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The Beast Within – 7

Director – Philippe Mora

Cast – Paul Clemens, Ronny Cox, Bibi Besch, Don Gordon, R.G. Armstrong, Katherine Moffat, L.Q. Jones, Logan Ramsey, John Dennis Johnston, Ron Soble, Luke Askew

Release Year – 1982

Reviewed by John of the Dead

The Beast Within intrigued me once I came across its storyline, which seemed to bring in numerous enjoyable elements in a mashup of creature feature and psychological horror. Made popular in the 1980s as part of Joe Bob Briggs’ “Monstervision”, The Beast Within has since suffered in the eyes of horror masses and become not only an underrated horror film, but a truly under-appreciated one as well, forgotten by many, but loved by me.

When newlyweds Eli and Caroline MacCleary find themselves stranded on a lonely highway, Eli goes for help, and soon after Caroline is attacked and raped by a man-like beast. Fast forward 17 years later and their son Michael is suffering a terrible and unexplainable life-threatening trauma. Medical science is doing little to cure him, but that becomes the last of his problems when his beast-like father’s traits kick in.

Despite seeing some unfavorable reviews around the horror community I had high hopes for this one, and I am glad my hopes were met. Horror icon Tom Holland(Fright Night, Child’s Play, Thinner, Masters of Horror: “We All Scream for Ice Cream”) made his screenwriting debut with this film, and he shows his talent early on by fixing us a well crafted story focusing heavily on the horror the MacCleary family is exposed to as they deal with the sons condition, and his involvement in the grisly murders occurring around town. At first they have no clue that he is directly involved with the murders, and when they do find out the conflict is amped up to awesome proportions. I enjoyed the idea of a child of rape taking on the hideous personify of his father father rapist, the sons slow transformation from innocent teen to savage killer was awesome to watch, and very well written as it came with great conflict involving not only his parents but a young girl he has taken a liking to. I enjoyed this horror because aside from the physical horror of him killing people he had to deal with the mental anguish of committing acts he did not want to commit, all due to the genetic traits he received from his rapist father. Plenty of kills are written into the film, with most of them coming of grisly nature and enjoyable nature. We are also given a revenge element that remained a mystery for nearly the entire film, coming together during the film’s climax. I personally enjoyed the revenge aspect given revenge is just one of my favorite elements to see in horror, although I did find some parts of it to be a bit silly, namely the possession elements that came into play. I normally adore possession in horror, but in this case it was a tad bit silly.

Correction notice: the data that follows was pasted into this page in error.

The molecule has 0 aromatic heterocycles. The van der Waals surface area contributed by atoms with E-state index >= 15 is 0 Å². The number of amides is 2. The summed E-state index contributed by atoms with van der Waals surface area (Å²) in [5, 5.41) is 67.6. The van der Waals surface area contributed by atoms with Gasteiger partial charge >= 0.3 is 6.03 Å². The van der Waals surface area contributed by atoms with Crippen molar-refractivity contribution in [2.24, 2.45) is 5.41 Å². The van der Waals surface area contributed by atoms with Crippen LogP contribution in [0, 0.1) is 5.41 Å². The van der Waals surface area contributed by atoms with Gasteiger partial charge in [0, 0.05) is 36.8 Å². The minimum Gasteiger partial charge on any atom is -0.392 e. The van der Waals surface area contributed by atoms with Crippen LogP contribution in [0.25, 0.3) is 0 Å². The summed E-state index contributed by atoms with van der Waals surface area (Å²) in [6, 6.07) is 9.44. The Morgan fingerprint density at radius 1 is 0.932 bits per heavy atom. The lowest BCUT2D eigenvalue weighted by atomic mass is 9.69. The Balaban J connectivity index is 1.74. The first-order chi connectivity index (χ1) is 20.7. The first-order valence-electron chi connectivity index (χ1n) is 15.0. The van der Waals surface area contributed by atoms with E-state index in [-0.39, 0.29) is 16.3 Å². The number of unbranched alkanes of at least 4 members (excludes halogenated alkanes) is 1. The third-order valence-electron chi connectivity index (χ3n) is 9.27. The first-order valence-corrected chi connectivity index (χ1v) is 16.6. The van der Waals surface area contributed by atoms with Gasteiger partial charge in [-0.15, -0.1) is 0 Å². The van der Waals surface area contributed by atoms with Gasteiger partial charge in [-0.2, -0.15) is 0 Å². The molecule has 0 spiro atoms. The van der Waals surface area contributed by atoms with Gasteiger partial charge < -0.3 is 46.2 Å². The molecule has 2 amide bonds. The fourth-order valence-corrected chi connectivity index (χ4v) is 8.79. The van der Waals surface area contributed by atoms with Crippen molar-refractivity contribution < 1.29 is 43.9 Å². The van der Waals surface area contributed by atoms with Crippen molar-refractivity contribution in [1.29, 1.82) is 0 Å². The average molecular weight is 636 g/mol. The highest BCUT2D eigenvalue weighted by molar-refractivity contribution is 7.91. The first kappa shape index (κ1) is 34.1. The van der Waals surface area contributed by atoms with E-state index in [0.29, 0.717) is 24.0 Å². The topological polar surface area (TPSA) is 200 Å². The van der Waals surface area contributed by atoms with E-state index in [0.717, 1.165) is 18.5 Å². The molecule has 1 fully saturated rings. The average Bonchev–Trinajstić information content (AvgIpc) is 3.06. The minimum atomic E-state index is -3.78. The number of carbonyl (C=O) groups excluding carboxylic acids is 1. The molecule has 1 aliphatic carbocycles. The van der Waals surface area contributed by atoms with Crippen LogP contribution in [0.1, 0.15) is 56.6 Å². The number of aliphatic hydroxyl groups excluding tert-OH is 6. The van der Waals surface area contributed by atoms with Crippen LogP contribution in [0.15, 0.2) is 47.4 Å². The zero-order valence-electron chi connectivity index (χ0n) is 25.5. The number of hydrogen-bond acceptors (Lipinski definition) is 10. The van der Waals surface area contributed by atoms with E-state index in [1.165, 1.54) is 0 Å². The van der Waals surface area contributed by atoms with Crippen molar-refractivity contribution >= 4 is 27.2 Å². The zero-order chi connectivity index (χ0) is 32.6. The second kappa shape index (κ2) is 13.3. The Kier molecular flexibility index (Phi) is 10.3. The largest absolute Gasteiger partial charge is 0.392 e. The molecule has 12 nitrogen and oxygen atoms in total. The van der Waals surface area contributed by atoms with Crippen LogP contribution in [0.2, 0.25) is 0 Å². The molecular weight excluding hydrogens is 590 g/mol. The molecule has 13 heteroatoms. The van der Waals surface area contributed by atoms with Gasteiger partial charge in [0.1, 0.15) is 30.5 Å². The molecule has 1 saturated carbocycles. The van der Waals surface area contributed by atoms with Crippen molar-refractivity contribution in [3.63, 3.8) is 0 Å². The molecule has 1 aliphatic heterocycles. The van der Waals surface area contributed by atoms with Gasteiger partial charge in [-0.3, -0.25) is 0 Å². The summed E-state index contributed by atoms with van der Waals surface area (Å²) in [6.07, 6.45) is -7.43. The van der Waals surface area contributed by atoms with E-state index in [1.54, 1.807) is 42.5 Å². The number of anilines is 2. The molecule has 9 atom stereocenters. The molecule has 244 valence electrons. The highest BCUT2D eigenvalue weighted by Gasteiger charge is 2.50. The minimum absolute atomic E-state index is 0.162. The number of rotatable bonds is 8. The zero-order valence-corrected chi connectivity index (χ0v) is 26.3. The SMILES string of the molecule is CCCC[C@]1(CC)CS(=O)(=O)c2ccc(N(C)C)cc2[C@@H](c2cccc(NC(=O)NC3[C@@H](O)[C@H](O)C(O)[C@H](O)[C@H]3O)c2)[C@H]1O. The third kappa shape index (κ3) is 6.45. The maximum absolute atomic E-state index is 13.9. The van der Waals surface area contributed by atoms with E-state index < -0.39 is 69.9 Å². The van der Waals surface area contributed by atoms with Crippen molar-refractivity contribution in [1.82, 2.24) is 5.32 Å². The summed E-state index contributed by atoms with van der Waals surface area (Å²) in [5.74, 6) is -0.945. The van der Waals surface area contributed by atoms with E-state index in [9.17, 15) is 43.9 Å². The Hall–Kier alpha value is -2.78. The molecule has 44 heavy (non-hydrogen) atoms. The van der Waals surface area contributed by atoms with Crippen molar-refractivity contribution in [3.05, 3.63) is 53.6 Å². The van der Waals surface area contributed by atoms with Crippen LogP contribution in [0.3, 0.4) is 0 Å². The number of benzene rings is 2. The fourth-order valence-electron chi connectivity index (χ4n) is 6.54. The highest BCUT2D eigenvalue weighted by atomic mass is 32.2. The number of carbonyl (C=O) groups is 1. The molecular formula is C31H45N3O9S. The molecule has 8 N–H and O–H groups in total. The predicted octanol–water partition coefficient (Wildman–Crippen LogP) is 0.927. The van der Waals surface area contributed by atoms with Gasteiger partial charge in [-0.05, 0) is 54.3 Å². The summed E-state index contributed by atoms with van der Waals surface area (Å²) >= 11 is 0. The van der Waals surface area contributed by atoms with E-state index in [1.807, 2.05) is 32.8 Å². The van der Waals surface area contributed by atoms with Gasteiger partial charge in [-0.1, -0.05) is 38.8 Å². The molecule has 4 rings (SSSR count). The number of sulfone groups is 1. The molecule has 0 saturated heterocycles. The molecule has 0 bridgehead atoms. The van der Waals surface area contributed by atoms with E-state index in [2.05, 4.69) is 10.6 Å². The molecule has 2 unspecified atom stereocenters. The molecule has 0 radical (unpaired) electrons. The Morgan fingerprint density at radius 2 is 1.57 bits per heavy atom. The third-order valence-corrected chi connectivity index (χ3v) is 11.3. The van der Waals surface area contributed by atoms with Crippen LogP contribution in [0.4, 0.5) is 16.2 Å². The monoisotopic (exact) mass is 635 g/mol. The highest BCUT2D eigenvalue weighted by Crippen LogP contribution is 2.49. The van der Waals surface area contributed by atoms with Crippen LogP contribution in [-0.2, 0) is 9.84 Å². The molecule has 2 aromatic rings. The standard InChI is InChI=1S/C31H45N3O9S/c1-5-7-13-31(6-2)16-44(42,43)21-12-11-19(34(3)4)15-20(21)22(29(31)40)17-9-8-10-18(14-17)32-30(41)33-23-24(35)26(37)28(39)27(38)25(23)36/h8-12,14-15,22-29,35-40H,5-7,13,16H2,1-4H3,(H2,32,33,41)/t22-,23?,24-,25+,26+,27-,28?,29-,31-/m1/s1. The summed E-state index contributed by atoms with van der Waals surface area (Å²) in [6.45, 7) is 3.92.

Director Philippe Mora did a great job executing this effort, employing great atmosphere aided by sweet sets and good cinematography. We get positive performances from everyone involved, which I saw as a major positive given the numerous levels of conflict brought on by the story. Mora’s execution of the horror was awesome as well, delivering awesome kills adorned with great live-action gore.  To make matters better he employed a sweet score and superb effects that aided in making the horror as chilling as possible. So given the transformation storyline you should be expecting a transformation, and we sure as hell get one. The absolute highlight of the film was its epic and brutal transformation scene, which took its sweet time and reigned high in horror thanks to superb FX and overall execution from all of those involved.

Overall, The Beast Within is a great early 80s flick giving us a unique transformation tale in a well-written tale from Tom Holland. Mora’s direction is great, and he executes the high levels of horror to full potential in this gory, gritty, underrated and under-appreciated film.

Rating: 7/10

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